Chinese New Year Book Reviews


Inside: 2 reviews of wonderful Chinese New Year books plus related activities!

Gung Hay Fat Choy!

I have two fabulous books for Chinese New Year to share with you.

Chinese New Years book reviews (for young students). Sam and the Lucky Money and The Runaway Wok. Includes story activities! #chinesenewyear #booksforkids #kidsbooks #gradeonederful

Chinese New Year Book #1

Author: Karen Chinn
Illustrators: Cornelius Van Wright & Ying-Hwa Hu
Publisher: Lee and Low Books, 1997
Ages: 4 and up
Theme: Chinese New Year, Helping Others

Opening Lines: Sam could hardly wait to get going. He zipped up his jacket and patted his pockets. It was time to go to Chinatown for New Year's Day!

Synopsis (from Amazon): It's Chinese New Year in Chinatown, and young Sam has four dollars of New Year money burning a hole in his pocket. As he and his mother are milling through the crowded streets--alive with firecrackers, lion dances, and shoppers--Sam accidentally steps on the foot of a homeless man who is buried in a pile of red paper. Flustered, Sam hurries back to his mother, and is soon distracted by the char siu bao and other sweets he might buy with his gift money. When he sees fish-tail cookies that remind him of toes, he remembers the old man again, and Sam starts to think of his "lucky money" in a new light.

Why I Like It:  This book is an old favourite of mine. The water colours are gorgeous and portray a realistic view of New Year's Day in Chinatown. I love the ending when Sam learns to appreciate his good fortune and generously shares some of it with the homeless man.


1. A short musical video where you can see all the book's beautiful illustrations!

2. A fabulous classroom guide full of TONS of resources from Lee & Low Books.

Chinese New Year Book #2

Author: Ying Chang Compestine
Illustrator: Sebastia Serra
Publisher: Dutton Juvenile, 2011
Ages: 6 to 8
Theme: Chinese New Year

Opening LinesOne Chinese New Year's Eve, a poor couple sent their son, Ming, to the market.

Synopsis: This story is a bit of a cross between Jack and the Beanstalk and Robin Hood. The young boy,  Ming,  who comes from a poor family, trades the family's last few eggs for a rusty old wok. But the wok is magical and takes food, toys and money from a rich and greedy man and gives it to the poor family. This family is kind and generous and they share their good fortune with all the other poor people.

Why I Like This Book:  I have to admit, the first time I read it I was rather appalled that the wok was stealing from other people. Obviously that's wrong. But I decided to read the book to my class anyway, because I thought it would lead to some great discussion. And it did!

After we read the story we all sat in a big circle and talked about whether or not we thought it was okay for the wok to take from the rich and give to the poor.

I was very impressed with everyone's thoughts. It was interesting to see who felt very strongly one way or the other, and who was able to see both sides of the argument. Most children felt it was okay for the wok to do this because the man it stole from was very selfish. But a few children thought it wasn't right for the wok to take everything away from the rich man, that even though he was mean, he didn't deserve to lose everything.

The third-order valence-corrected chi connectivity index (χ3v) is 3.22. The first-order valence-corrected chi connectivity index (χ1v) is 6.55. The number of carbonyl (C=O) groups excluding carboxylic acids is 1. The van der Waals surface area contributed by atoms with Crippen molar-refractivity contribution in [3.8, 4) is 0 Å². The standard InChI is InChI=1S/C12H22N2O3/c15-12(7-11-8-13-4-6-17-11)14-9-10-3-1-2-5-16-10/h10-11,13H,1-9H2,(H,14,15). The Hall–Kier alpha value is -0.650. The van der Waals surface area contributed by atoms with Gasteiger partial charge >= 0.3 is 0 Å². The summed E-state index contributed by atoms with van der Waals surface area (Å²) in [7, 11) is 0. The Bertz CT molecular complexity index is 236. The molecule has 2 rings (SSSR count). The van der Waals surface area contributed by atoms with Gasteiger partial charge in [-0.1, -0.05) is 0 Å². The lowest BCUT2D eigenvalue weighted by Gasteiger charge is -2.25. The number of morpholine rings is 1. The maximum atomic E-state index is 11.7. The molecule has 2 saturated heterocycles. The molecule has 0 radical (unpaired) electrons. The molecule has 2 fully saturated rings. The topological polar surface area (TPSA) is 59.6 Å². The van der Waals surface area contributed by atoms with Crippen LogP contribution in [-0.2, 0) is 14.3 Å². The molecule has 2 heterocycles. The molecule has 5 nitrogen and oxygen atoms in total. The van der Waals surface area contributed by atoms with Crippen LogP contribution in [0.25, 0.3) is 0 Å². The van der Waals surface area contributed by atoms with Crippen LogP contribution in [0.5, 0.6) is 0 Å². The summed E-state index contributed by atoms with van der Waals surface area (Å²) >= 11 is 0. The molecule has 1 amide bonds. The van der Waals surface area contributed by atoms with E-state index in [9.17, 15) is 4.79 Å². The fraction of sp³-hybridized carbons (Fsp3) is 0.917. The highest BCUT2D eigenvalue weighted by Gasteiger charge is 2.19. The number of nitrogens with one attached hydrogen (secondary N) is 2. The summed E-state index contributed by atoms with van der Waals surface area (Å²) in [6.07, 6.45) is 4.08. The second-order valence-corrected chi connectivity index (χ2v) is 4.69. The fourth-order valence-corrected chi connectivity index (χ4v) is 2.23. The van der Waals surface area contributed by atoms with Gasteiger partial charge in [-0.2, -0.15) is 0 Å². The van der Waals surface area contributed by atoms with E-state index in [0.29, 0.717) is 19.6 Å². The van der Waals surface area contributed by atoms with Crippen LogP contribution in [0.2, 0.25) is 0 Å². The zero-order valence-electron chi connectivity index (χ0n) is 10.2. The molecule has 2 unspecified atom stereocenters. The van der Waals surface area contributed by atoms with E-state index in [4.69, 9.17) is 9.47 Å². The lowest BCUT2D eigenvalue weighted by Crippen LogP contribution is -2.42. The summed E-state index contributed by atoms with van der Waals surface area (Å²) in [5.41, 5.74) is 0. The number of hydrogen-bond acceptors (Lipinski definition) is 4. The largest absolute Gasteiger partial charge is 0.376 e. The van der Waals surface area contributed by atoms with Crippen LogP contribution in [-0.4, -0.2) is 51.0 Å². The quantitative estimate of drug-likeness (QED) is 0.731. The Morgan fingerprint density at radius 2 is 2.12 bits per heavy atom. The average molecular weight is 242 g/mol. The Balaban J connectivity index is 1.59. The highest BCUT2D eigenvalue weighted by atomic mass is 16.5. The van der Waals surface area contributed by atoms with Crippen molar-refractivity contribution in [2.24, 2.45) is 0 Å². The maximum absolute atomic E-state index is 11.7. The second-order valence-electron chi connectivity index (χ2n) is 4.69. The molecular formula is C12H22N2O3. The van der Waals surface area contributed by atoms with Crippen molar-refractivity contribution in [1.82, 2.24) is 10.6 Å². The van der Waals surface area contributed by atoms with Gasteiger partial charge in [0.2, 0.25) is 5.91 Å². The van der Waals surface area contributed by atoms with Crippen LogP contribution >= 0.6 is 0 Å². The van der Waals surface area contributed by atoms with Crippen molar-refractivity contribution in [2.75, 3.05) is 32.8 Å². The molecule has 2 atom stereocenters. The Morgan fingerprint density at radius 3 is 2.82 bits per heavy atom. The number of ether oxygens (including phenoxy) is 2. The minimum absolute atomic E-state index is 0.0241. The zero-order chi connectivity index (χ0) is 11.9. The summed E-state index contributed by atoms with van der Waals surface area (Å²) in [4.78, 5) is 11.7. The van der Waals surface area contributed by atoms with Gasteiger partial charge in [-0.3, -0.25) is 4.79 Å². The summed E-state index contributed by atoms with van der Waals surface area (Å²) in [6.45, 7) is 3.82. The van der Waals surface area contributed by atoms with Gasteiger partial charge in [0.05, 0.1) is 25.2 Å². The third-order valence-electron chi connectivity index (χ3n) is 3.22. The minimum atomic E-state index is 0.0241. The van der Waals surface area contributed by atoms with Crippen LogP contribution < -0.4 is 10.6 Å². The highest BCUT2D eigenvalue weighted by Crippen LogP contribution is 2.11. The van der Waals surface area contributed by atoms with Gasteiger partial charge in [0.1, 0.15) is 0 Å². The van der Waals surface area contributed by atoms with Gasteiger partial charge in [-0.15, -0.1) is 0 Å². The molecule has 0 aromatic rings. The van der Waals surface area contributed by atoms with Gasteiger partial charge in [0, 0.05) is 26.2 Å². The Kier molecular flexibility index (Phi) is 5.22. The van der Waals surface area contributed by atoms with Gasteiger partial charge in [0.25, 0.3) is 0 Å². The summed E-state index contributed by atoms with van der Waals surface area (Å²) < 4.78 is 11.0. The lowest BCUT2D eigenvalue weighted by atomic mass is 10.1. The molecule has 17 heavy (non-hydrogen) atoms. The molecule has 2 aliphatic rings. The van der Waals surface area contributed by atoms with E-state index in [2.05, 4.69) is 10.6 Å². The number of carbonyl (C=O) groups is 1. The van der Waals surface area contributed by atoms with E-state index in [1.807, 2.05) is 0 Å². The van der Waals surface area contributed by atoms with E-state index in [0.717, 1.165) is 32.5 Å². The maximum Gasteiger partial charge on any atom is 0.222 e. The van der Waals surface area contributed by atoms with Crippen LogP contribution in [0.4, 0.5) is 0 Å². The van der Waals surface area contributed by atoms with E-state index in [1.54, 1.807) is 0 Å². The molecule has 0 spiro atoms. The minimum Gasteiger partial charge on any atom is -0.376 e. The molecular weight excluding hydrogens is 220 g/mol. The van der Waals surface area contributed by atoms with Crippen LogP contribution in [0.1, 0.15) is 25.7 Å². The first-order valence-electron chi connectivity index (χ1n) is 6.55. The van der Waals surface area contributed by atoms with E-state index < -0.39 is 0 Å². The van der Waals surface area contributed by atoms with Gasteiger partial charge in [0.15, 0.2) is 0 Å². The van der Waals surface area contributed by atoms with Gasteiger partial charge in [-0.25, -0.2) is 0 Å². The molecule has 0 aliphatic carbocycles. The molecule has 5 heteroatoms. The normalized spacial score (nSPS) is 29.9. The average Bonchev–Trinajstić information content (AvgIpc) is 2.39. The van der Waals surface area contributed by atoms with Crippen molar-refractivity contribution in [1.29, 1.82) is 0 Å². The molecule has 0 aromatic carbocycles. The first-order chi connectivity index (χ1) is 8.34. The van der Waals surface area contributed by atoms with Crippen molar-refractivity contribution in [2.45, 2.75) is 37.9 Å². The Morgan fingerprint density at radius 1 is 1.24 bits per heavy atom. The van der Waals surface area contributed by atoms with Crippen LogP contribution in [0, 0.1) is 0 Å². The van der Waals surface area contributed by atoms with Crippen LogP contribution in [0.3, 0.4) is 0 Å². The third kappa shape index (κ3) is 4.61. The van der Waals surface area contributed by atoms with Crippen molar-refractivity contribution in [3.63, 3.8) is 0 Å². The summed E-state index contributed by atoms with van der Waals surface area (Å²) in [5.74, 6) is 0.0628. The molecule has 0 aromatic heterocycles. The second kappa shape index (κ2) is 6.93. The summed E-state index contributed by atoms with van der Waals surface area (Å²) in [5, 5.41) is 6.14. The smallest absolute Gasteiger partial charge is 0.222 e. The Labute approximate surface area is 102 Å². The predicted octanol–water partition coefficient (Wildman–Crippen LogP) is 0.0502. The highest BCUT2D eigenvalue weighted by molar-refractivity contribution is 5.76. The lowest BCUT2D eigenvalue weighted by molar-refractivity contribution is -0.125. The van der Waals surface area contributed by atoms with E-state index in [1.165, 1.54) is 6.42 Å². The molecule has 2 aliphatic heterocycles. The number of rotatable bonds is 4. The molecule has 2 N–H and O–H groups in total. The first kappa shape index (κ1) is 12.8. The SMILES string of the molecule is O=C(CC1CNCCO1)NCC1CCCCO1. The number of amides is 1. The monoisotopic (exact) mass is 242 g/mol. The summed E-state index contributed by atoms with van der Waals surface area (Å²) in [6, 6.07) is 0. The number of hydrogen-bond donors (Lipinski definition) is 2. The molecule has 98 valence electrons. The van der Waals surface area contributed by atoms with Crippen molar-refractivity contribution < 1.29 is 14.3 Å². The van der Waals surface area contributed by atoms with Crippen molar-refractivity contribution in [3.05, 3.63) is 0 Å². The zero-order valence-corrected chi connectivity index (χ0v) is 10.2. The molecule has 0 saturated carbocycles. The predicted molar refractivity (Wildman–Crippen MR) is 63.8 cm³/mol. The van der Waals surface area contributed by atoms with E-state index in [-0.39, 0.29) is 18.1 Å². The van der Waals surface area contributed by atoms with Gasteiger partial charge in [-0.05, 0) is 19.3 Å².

1. Book Discussion (see above). I personally wouldn't skip this step because it's important for the children to realize that this is a folk tale with a message.

2. Write about whether or not you think it's okay for the wok to take food, money and toys from the rich family.

You can grab a copy of the sheet HERE.

I'm linking up with Susanna's Perfect Picture Book Friday!  Be sure to visit her blog. You'll find lots more great reviews.

Enjoy the weekend!

Follow on Bloglovin

Check out all my book reviews for kids!

If you enjoyed this post be sure to sign up for email updates.


  1. Two of my favourites as well. Thanks for the link to the video. Pinning.

  2. I don't know these and I was just inspired to teach Chinese New Year by Sandi! Thank you so much. Using the video on Monday for sure.

    1. I hope you enjoy the video, Kimberley. It's a great story!

  3. I love Lee and Low books. Sam and Monkey is a wonderful multicultural story as well as a book about compassion. Haven't read the Runnaway Wok, but it too is a great share during the Chinese New Year. Love the kid's comments.

  4. Great picks and neat book discussion activity.

  5. Happy New Year to you! Some great books and activities. I like seeing your kids' creations. A very clever bunch!

  6. I love using both of those books for Chinese New Year.


  7. Barb...two great choices...especially for Chinese New Year....but with messages that are timely and timeless.:)
    Thanks also for the activity lists, resources and wok sheet...very helpful! I could see this being an entire unit at school.

  8. Yay ... I love Sam's story but didn't know about the Runaway Wok! Thanks Barb. Your resources are wonderfully helpful. Gung Hoy Fat Choy!

  9. Perfect for Chinese New Year. Happy Year of the Horse.

  10. Great book choices for this week.

  11. These look like two great books! I like your activities that go with them too! They look like a lot of fun!
    Conversations in Literacy

  12. Wow! What a fantastic pair of books, Barbara! I'm looking forward to having a minute to watch the whole video of the first one. And I really like that you shared the second one - I love books that can give rise to real thought and discussion! Thanks so much for two great picks!

  13. Great book choices for this week.Wow! What a fantastic pair of books, Printing made in china


Thanks for leaving a comment :)